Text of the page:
As Adidas announces a new robot shoe factory, an ILO report says up to 90% of workers in south-east Asia could face unemployment due to automation
The jobs of nearly 90% of garment and footwear workers in Cambodia and Vietnam are at risk from automated assembly lines – or “sewbots” – according to a new report from the International Labour Organisation (ILO).
There are 9 million people, mostly young women, dependent upon jobs in textiles, garments, and footwear within the Association of Southeast Asian Nations (Asean) economic area, which includes Cambodia, Indonesia, Thailand and Malaysia. These are the workers the ILO identifies as most susceptible to losing their jobs to the new robot workforce.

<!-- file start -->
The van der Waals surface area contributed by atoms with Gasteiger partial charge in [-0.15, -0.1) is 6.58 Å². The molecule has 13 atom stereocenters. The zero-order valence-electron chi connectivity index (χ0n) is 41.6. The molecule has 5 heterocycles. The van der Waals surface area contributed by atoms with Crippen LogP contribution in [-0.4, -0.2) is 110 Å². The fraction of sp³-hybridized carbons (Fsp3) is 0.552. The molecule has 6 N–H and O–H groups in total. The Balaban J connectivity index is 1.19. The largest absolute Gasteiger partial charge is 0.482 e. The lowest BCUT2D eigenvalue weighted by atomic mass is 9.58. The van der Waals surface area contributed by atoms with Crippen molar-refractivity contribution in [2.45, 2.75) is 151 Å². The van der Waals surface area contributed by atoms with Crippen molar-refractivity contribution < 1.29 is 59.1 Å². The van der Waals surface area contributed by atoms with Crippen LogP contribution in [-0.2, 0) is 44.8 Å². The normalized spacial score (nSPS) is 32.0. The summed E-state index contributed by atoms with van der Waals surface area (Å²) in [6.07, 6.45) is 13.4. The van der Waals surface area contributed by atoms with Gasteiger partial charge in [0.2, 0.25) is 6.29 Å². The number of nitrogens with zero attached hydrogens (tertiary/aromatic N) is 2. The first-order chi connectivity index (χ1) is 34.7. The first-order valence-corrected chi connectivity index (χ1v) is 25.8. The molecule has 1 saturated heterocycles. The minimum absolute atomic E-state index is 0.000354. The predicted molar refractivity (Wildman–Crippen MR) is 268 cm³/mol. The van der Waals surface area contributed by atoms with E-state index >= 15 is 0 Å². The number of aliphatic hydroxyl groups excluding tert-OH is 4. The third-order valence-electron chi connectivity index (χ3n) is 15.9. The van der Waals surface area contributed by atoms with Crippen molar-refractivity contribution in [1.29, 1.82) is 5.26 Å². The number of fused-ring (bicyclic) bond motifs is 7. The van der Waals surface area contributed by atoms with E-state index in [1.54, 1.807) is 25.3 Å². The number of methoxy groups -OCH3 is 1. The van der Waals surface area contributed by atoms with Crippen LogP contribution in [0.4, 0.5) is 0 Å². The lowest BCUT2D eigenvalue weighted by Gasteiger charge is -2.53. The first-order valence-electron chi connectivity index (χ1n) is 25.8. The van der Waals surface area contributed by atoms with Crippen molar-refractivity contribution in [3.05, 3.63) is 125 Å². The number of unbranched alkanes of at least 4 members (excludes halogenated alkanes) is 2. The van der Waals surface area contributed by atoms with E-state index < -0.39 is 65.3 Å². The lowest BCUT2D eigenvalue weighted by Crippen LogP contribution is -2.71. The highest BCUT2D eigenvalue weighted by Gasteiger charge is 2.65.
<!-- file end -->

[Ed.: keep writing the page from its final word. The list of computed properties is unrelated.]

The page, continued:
Sewbots are unlikely to appear in factories in Asia, the report says, but will be installed in destination markets like Europe and the US. It is such a big threat that the ILO urges Asean countries to start planning to diversify to “avoid considerable setbacks in development”.
Garment workers already tend to be low waged, overworked and susceptible to injury from lung ailments, to lost fingers, to being killed in fires and factory collapses. Adding to this list is now the risk of being replaced by faster, cheaper and less rebellious sewbots.